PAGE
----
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21 June Zoom Church in Words & Video

21 June Zoom Church in Words & Video

On the Second Sunday after Trinity in 2020, which was also Father’s Day, 24 households across the Benefice Zoomed or Phoned in to the service, bringing 34 people together to worship ‘face to face’. Our Ordinand Simon Aley led the service and ran the technology.

You can view the service at your leisure here on YouTube.  Simon’s sermon and visual aids are posted below the YouTube video. 

SERMON – St Vitalis, Sbettia, Tunisia, North Africa. Have a look at this picture. What do you think it is?

OK, so it is a byzantine font or baptistry from a church in North Africa dating back to the 5th or 6th century The basilica has largely been destroyed over time but this font/baptistry survived with steps to go down and steps to rise up.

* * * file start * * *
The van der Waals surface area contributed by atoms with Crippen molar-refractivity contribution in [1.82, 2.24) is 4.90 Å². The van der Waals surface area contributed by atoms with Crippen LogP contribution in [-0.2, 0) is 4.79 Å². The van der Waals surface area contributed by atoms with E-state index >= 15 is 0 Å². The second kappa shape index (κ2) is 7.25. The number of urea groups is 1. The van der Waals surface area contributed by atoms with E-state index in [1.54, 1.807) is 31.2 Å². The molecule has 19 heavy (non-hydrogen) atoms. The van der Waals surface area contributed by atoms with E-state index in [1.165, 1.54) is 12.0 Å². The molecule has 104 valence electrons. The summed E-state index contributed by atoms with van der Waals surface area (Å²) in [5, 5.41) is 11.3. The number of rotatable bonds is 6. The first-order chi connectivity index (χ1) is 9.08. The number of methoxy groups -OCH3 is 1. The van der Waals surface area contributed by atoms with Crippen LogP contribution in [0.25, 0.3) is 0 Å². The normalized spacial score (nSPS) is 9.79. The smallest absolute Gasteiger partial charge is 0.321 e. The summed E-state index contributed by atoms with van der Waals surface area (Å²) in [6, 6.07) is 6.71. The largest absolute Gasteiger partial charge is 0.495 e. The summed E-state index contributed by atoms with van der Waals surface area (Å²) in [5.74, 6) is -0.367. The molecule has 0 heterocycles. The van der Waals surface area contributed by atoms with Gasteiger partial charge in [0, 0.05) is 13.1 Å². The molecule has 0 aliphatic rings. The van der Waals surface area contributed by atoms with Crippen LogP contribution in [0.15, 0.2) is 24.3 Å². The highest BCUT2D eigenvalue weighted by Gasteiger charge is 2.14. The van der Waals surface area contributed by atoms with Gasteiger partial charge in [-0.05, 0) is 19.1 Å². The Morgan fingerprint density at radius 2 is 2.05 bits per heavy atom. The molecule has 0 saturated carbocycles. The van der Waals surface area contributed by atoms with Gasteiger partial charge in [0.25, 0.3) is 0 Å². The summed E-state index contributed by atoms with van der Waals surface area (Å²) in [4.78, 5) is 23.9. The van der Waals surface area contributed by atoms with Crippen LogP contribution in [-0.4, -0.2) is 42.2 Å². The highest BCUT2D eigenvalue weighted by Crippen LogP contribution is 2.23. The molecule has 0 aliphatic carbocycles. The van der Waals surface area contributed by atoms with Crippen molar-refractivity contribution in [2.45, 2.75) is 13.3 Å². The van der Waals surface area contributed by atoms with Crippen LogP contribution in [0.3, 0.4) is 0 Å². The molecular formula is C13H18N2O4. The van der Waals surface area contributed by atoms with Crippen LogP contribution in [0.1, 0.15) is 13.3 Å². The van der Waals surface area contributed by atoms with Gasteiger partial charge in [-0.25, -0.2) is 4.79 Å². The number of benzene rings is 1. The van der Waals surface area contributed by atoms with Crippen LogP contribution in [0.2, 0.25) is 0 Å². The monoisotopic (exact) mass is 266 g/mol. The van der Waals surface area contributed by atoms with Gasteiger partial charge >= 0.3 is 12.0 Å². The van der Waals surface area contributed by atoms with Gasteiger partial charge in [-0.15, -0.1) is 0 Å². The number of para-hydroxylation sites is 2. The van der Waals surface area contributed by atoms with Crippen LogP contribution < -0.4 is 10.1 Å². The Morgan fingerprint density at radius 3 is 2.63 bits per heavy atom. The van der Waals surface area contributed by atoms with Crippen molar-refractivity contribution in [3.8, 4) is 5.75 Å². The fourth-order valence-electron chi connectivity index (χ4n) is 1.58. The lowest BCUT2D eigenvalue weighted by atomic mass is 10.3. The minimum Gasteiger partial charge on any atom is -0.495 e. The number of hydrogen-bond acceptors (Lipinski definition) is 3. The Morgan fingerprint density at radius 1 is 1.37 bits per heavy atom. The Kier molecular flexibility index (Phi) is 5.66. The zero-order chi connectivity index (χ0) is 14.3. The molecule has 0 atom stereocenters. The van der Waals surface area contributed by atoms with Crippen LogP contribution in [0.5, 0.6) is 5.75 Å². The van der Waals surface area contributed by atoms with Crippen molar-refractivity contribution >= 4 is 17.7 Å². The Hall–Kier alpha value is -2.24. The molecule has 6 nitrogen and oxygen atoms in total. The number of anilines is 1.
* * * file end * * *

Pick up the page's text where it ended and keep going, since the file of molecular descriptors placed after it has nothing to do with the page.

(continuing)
What does its shape remind you of?

St Vitalis

Haggia, Sophia, Istanbul – Or what about this second font/baptistry also byzantine, this time from Turkey and only recently excavated when they changed the church to a mosque. Only one set of steps here and perhaps the shape is clearer?


The answer is they are coffin shaped and probably this was quite deliberate. This talk probably needs filing under not for use at a child’s christening service even though it is highly relevant. As the lockdown continues, sacraments like baptism and communion seem distant memories. So, this is an opportunity to reflect on our baptisms and the importance of the sacrament shortly after Easter and Pentecost with which they are so closely linked.

Until now Paul has been writing to the Christians in Rome about the need to turn to Christ and be saved. Now Paul turns his attention to those who have been saved and what this means for each Christian and he demonstrates this with baptism. When you were baptised your old self died Hence these fonts are coffin shaped to vividly demonstrate this metamorphosis. So, what is the significance of baptism?